I find it almost impossible to follow a recipe to the letter anymore. Somehow I always have this overwhelming urge to change them in some way. A recipe is just a guideline or idea to me. I started tweaking recipes while cooking. It is easy to replace ingredients in a soup, for instance. Soon, however, I found myself changing just about everything including baking recipes.
Baking recipes are a bit trickier to alter than cooking recipes. If you replace the flour with sugar or the eggs with orange juice you might be in trouble. However, it is totally possible to tweak baking recipes and even invent them as long as you know the proportions. You can substitute the fat and sugar to make it more healthy, change the flour type, or put in add-ins to change the flavour. I learned how to do this by slowly adapting and changing ingredients in trusted recipes that I had used many times without fail. Banana bread is one of these.
There are so many banana bread recipes out there, I don’t think I should bother sharing one. This post is mostly a way to pass on some ideas about tweaking baking recipes to suit yourself. The recipe is from my friend Crystal, who makes wicked good banana bread. After each ingredient though I offer suggestions on how you could change it.
You can make them super healthy or really rich. Do it your way and have fun trying new things and make sure to let us know what you come up with!
Banana Bread – your way (adapted from Crystal)
- 3 large overripe bananas (much riper than the ones shown above)
- 3/4 cup sugar (see sugar note)
- 1 egg lightly beaten
- 1/3 cup of melted butter (see butter note)
- 1 tsp. of baking soda
- 1 tsp. baking powder
- 1/2 tsp. salt
- 1 1/2 cup flour (see flour note)
- added flavours (see flavour note)
- 1/2 cup of optional add-ins (see add-in note)
Preheat your oven to 375*F.
Combine the mashed bananas, sugar and egg and add in the melted butter. Be careful that the butter isn’t too hot. You don’t want to cook your egg.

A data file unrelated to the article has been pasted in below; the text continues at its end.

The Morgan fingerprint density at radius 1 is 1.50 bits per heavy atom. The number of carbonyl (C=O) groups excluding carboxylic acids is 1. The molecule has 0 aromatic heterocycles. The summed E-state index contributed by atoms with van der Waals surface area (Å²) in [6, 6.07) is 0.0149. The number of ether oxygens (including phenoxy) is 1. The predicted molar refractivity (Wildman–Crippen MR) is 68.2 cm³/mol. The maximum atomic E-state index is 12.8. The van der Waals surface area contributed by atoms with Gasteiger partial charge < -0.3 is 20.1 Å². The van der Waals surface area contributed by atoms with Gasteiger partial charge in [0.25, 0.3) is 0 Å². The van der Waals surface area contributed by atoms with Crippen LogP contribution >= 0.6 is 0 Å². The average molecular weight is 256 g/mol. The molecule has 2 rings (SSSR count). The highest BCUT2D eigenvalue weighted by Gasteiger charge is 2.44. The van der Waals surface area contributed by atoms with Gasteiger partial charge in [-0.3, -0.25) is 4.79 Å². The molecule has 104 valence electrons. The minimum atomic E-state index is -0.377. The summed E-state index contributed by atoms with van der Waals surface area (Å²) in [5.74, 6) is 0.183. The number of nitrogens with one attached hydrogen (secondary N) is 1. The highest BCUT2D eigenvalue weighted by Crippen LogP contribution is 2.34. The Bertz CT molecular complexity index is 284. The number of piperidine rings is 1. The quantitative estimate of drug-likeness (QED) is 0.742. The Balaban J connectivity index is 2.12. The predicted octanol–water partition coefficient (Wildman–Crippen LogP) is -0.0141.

In a separate bowl combine all remaining ingredients. Mix the two bowls together. Do not overmix or you will ruin the consistency of the bread and make it tough. Just stir until almost all flour is combined.
You can put the batter in muffin tins, loaf pan, square pan or even cake pan. If you have removed the butter (see note below) it will be especially important to grease the pan or line it with muffin liners or parchment.
Depending on what shape pan you use the cooking time may last anywhere from 15-45 minutes. The best way to be sure it is done is to check it by putting a toothpick in the middle and making sure no batter is clinging to it when you pull it out.
You can use any kind of sugar here from white to brown to honey to maple syrup. If you use a liquid sweetner I would go half and half with white sugar. You don’t want to add too much moisture. You might also increase the flour by one tablespoon.
You can also reduce the sugar to 1/2 cup or even eliminate it if you want to go the healthy root. If you eliminate it, add an extra banana or some applesauce or prune puree. You might also add an extra tablespoon of flour to even out the consistency. Be warned though, no sugar will mean they won’t be sweet.
You can replace the butter with neutral flavoured oil like sunflower. You can also eliminate the butter and replace it with buttermilk or apple sauce. If you do this, be sure to line or grease the pan.
You can use almost any type of flour here and there are a lot of varieties like whole wheat, spelt, kamut or rice flour. If you have never tried a flour before, I recommend going half and half with all-purpose white flour. You can also replace a half cup of flour with a half cup of oatmeal here.
You don’t need to add anything, but you can certainly shape this recipe by adding spices like cinnamon, nutmeg or clove. You can add vanilla or grated citrus zest. If you want to jack-up this banana bread try adding 1-2 Tbsp. of rum or some espresso.
The favorite here would be a 1/4 cup of chocolate chips, but you can also add nuts (pecan, walnut or almond). You could add coconut for a tropical flair. For a healthy version, you could add mixture of seeds like flax, sunflower and millet. Dried fruit or fresh berries are also good options. Depending on how juicy your berries are add a little extra flour. The nuts or other toppings can also be spread on the top of the bread instead of in the batter to form a little crunchy top.
- maple walnut (replace 1/2 cup of sugar with maple syrup and add 1/2 cup of walnuts)
- chocolate orange (add 1/4 cup of chocolate chips and orange zest)
- roasted rum banana (roast the bananas to caramelize them and add some rum)
- browned butter (brown your butter in the pan until it is nutty and brown)
- healthy (lower butter and sugar and add seeds and some bran)
- blueberry lemon (add 1/2 cup of blueberries with 2 Tbsp. extra flour and lemon zest)
- peanut butter (replace butter with PB and add some roasted peanuts)